But he was also clearly imbued with the spirit of freedom (eleutheria) so prominent as a leitmotif throughout his work, and seen by him as the answer to tyranny. He and Panyassis both fought against Lygdamis’ rule: Panyassis was killed, Herodotus exiled (perhaps more than once). He went to Samos, then Athens, and in about 440 to the new international colony of Thurii in south Italy. In fact, like Thucydides, like Polybius, he spent much of his life in exile—to the great benefit of his magnum opus. As David Asheri rightly stresses in A Commentary on Herodotus Books I–IV, “Life in exile broadens horizons, limits parochialism, furthers skepticism and impartiality.” References in Herodotus’ work to early incidents in the Peloponnesian War, principally between Athens and Sparta, which broke out in 431, suggest that he was alive perhaps until 425. Thurii showed his tomb in the agora, but both Athens and Pella in Macedonia also claimed to have his body.

Other facts are scarce. The Histories was in all likelihood his only book, and he made a good living giving public readings from it (in lengthy sessions, it would seem: “the shadow of Herodotus” became a popular phrase for lecturers who overran their time). His final departure from Halicarnassus, according to one account, was caused (after Lygdamis’ removal) by his unpopularity among his fellow citizens. After his death, however, his birthplace took great pride in him: one recently discovered inscription there lauds him, accurately, as “the prose Homer.” In Athens he is said to have been a good friend of Sophocles, and this is plausible. A surviving portrait-bust shows him with a forked beard, and there is no reason for the sculptor to have invented such a detail.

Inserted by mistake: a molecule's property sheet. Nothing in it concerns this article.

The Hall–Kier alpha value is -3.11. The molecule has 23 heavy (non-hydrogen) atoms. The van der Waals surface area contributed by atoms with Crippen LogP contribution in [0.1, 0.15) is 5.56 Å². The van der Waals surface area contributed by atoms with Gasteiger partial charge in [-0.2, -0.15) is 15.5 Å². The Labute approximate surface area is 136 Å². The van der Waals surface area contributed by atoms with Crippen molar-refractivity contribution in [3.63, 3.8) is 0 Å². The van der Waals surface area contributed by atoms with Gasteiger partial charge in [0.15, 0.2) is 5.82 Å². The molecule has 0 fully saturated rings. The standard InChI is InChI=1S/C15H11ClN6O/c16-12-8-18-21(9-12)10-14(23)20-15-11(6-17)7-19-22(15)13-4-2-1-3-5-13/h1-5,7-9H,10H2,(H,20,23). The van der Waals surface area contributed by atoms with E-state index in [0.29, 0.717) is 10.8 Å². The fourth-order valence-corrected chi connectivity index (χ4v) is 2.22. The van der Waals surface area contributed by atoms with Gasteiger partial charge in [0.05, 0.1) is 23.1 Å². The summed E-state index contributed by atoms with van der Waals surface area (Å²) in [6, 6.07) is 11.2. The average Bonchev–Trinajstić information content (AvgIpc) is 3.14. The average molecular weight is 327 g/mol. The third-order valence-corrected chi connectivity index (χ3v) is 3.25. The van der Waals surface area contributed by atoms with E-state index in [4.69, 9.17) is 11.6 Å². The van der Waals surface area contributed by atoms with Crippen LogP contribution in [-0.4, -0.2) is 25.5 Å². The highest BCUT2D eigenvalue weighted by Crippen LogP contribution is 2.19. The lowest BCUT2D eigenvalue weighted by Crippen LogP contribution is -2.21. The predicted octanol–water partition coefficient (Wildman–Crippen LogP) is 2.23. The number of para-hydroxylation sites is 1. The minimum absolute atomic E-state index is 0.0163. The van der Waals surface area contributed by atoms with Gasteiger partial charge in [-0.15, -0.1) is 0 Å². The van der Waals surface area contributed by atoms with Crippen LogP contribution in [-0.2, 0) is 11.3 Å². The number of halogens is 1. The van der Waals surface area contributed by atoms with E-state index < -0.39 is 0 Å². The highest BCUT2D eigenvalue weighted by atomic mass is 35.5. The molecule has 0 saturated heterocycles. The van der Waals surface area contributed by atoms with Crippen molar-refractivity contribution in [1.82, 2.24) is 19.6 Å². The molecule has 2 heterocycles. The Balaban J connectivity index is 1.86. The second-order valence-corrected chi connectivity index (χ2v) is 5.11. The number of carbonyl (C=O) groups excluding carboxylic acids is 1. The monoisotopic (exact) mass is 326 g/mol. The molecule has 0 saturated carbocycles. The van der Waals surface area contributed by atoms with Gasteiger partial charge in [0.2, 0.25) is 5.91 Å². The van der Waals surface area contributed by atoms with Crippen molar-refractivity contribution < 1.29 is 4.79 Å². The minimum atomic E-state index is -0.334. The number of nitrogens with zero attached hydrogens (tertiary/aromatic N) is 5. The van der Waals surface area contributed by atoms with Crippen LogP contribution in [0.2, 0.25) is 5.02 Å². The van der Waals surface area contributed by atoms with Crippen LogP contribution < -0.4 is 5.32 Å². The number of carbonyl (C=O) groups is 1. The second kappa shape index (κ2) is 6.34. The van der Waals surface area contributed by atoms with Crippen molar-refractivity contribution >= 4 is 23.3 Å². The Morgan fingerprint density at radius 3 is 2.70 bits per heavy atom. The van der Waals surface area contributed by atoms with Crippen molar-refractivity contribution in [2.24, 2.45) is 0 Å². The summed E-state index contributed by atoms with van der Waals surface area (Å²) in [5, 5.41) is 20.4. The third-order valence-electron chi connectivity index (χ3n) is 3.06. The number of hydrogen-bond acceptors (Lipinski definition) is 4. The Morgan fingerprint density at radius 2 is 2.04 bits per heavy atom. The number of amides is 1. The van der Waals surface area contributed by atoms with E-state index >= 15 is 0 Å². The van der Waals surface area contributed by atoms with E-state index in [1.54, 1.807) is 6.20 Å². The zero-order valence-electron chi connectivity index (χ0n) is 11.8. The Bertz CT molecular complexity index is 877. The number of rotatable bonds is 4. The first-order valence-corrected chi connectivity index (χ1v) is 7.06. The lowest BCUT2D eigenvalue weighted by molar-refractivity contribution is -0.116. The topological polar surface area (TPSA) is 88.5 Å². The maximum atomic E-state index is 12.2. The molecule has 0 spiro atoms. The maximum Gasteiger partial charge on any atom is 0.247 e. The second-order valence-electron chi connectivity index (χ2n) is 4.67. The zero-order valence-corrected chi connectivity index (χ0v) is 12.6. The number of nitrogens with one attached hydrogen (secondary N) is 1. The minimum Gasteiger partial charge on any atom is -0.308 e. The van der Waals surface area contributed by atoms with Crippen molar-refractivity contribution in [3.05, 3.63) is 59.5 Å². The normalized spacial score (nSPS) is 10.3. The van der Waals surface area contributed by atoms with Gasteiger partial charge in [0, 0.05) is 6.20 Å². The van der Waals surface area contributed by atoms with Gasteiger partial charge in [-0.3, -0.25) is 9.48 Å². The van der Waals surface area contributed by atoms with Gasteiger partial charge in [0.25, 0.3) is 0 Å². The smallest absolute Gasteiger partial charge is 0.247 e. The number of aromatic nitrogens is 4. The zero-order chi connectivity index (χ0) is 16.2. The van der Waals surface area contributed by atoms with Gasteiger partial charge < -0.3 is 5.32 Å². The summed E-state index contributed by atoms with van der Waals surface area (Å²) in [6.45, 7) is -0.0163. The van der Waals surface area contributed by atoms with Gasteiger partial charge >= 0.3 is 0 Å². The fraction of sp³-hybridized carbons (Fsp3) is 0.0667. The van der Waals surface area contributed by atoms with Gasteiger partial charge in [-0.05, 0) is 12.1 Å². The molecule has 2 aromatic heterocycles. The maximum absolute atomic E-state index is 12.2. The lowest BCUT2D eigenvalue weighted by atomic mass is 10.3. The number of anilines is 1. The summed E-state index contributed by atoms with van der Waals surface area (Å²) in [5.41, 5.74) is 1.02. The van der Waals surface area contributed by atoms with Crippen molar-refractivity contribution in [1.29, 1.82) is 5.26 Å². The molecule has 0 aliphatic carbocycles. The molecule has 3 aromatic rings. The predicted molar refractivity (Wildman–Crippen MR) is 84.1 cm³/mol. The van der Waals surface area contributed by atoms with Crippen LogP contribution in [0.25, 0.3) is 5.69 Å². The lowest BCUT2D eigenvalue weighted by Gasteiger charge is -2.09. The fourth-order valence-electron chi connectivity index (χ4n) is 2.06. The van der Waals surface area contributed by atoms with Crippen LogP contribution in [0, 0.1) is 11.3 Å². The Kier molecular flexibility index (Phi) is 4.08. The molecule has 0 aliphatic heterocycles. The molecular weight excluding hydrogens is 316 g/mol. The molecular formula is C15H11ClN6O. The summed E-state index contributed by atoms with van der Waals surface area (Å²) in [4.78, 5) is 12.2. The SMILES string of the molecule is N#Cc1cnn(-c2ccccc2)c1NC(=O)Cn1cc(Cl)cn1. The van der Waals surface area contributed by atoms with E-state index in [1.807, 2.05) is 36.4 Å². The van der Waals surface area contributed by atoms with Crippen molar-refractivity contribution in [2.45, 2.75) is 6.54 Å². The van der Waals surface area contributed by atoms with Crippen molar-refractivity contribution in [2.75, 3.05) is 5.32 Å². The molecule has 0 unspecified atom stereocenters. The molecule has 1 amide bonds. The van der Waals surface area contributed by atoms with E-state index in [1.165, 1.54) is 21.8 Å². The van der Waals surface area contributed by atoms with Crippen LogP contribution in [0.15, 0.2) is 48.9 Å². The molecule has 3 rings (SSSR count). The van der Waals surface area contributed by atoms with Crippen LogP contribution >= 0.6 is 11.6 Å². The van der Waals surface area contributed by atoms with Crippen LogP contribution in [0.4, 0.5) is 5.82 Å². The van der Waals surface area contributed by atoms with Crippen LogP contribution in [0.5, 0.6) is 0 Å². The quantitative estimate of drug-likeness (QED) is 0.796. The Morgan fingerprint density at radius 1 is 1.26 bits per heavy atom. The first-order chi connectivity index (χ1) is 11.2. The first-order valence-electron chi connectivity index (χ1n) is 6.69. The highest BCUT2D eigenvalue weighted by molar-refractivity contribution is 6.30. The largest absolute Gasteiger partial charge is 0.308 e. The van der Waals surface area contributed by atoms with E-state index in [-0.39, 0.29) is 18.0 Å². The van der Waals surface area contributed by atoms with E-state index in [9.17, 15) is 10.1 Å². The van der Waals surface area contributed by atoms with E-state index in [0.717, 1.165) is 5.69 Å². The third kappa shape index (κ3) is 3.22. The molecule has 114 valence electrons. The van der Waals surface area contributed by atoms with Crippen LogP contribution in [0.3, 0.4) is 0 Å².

We know nothing about his private life, even whether he was married: his marked literary interest in women and sexual oddities—such as Nasomonean brides having intercourse with the wedding guests—gives away nothing on that score. In ways his great work is as enigmatic as its author. Its first four books deal with the growth and expansion of Achaemenid Persia, founded by Cyrus the Great in the mid-sixth century BCE, and contain ethnographic accounts—some, in particular that on Egypt, extremely long and detailed—of the numerous peoples either absorbed piecemeal or, like the Egyptians, reluctantly dragooned, into the Persian empire, as well as those others brought (like Athens and Sparta) into uneasy contact with it. They also contain strategically placed digressions on such things as Solonian wisdom, the genesis of Athenian democracy, and the dynastic feuding between early Spartan kings.